Washington State has two choices: a ten times higher rate of cancer among its population, particularly those who eat a lot of fish, or a bedraggled economy. That's the takeaway from Robert McClure and InvestigateWest's new story—assuming you believe the big business side of the argument.
You should go read the whole thing, but the bottom line is there are plenty of toxic chemicals—things like PCBs, arsenic and mercury—that run off from our streets into our waters and into the bodies of fish. The presence of those pollutants puts anyone who eats fish, especially Native American tribes, fishers, and others who do so in especially large quantities, at risk of cancer.
The state, then, uses an assumed fish consumption rate to determine how great the cancer risks to the population are. Currently, the rate is based on 1970s era studies, but it's probably much higher. Oregon bumped up its estimate in 2011 to reflect current data. Now, it's up to Governor Inslee and the Department of Ecology to make that call.
But Boeing and the Seattle Chamber of Commerce are against raising the figure, which would prompt stronger water pollution regulations. When the state was on the verge of making the change in 2010, Christine Gregoire torpedoed the move after a last-minute meeting with a Boeing executive. And those business interests are pressuring Inslee against the change now. Why? Because, they say, raising the fish consumption rate would "kill the economy,” as a former Department of Ecology director told InvestigateWest.
Which sounds an awful lot like the sky-is-falling predictions we've heard from Seattle businesses against raising the minimum wage. Is there any regulation in the public interest that big business doesn't cry wolf on?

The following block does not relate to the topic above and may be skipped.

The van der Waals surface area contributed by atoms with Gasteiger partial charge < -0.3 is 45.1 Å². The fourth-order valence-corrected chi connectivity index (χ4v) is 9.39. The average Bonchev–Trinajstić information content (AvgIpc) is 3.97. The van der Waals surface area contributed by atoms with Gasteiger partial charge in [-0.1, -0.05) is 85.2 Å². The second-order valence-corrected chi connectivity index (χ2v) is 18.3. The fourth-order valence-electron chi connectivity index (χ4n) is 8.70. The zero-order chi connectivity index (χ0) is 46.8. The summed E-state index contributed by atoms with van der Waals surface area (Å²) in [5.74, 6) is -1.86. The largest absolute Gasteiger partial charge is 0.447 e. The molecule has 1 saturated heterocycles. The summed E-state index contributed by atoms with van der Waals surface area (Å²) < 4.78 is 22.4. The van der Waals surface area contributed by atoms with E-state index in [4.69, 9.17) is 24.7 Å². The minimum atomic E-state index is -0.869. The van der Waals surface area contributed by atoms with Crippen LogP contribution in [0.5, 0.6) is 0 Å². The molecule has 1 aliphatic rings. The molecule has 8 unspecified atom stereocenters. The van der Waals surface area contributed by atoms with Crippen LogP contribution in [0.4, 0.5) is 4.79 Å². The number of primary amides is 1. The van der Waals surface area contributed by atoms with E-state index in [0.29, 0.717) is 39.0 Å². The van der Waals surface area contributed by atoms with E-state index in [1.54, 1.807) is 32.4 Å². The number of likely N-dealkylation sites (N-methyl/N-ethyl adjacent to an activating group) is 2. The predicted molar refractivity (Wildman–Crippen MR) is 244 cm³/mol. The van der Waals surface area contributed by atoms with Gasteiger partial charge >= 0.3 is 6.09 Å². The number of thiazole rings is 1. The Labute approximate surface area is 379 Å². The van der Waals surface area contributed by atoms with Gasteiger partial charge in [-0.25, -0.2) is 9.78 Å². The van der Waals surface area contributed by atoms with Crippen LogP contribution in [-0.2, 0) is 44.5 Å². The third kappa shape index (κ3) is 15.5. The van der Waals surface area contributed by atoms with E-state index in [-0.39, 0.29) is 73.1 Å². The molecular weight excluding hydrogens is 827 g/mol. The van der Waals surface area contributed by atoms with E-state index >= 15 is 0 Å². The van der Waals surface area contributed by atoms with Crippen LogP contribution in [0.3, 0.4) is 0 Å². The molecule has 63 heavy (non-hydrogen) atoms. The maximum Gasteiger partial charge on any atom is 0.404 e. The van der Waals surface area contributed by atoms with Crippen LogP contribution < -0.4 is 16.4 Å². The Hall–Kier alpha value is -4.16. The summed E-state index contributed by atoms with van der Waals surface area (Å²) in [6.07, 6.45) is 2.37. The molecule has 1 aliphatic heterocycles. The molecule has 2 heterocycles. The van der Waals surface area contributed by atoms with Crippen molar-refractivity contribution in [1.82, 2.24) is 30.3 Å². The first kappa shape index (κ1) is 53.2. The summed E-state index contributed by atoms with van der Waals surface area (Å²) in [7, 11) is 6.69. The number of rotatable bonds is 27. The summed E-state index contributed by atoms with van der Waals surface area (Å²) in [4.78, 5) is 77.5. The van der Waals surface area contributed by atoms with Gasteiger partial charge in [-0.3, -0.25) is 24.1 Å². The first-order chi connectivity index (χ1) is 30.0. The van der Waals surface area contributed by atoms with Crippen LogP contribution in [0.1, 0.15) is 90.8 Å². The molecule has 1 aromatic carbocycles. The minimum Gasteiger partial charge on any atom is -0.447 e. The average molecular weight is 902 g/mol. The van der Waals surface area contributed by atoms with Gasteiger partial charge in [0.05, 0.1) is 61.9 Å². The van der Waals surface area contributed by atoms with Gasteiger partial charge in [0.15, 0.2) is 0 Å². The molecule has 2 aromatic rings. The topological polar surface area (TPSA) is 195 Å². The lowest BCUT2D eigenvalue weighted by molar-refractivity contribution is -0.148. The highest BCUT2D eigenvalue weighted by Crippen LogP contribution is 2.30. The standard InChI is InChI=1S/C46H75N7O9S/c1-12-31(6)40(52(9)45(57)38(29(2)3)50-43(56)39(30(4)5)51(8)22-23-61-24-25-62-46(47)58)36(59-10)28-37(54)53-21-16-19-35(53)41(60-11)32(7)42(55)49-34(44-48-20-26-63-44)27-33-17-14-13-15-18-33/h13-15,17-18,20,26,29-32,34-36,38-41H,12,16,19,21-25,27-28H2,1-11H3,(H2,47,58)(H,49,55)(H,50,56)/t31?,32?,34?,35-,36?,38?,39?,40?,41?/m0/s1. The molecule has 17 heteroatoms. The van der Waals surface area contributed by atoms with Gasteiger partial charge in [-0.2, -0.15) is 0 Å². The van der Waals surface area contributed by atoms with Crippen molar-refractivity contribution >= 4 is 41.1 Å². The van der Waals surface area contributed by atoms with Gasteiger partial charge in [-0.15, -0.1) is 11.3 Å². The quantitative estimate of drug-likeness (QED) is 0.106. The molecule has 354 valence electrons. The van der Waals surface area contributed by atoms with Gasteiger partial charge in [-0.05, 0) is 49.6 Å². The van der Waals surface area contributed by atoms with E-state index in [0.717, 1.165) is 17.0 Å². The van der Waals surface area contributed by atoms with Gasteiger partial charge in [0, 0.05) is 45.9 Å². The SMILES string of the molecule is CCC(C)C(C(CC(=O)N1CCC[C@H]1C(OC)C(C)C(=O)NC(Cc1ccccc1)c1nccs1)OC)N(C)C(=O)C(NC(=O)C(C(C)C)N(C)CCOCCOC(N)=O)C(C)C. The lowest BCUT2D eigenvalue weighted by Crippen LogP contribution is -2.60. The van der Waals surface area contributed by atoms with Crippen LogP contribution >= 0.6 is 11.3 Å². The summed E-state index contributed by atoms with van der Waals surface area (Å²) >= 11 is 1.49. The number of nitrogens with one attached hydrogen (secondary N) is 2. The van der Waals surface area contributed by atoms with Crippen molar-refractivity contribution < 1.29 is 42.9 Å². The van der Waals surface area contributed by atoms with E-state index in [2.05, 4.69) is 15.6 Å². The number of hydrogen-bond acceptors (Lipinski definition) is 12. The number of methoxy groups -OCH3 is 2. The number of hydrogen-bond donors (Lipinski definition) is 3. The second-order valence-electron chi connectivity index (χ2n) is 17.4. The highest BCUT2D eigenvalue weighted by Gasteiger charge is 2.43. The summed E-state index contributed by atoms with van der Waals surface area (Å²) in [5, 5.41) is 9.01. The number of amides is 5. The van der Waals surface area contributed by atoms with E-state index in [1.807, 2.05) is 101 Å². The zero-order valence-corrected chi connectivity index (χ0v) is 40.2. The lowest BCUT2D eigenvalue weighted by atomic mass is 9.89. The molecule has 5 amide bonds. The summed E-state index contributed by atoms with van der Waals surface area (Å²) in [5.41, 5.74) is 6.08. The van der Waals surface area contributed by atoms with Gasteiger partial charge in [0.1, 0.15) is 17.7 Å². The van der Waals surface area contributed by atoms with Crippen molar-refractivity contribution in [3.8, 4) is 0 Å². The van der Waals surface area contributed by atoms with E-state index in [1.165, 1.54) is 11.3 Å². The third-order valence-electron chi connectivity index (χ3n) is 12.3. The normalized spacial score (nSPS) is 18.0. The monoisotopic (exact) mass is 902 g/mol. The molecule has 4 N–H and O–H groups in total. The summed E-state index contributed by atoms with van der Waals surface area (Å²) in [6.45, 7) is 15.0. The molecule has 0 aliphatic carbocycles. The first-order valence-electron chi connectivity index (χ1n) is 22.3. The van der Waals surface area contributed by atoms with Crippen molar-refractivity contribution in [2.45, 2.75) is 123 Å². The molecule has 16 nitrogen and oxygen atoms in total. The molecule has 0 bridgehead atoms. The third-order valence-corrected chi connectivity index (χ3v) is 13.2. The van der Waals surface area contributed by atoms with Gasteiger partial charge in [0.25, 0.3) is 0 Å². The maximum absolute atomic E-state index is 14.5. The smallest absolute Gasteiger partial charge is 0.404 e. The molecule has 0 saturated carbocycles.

One thing to consider is that the measure of increased cancer risk is based on 70 years of exposure to a given pollutant. Also keep in mind that Washington’s population is about 6.9 million people. So if the allowable cancer rate were to be set at one in 100,000 people instead of one in 1 million people, the difference would be roughly 62 extra cases of cancer over 70 years—if the assumptions are right. It could be more or it could be fewer.
One of Inslee’s advisers is Seattle attorney Rod Brown.
“What’s your social judgment about how much risk is acceptable for a carcinogen?” Brown asks. “It sounds like math, but it’s also a social judgment.”
Posing that question assumes there's a compelling reason to allow for higher risks, but that's only true if you take the industry argument at face value. Inslee is "on the verge" of directing the Department of Ecology on how to go forward, according to the story.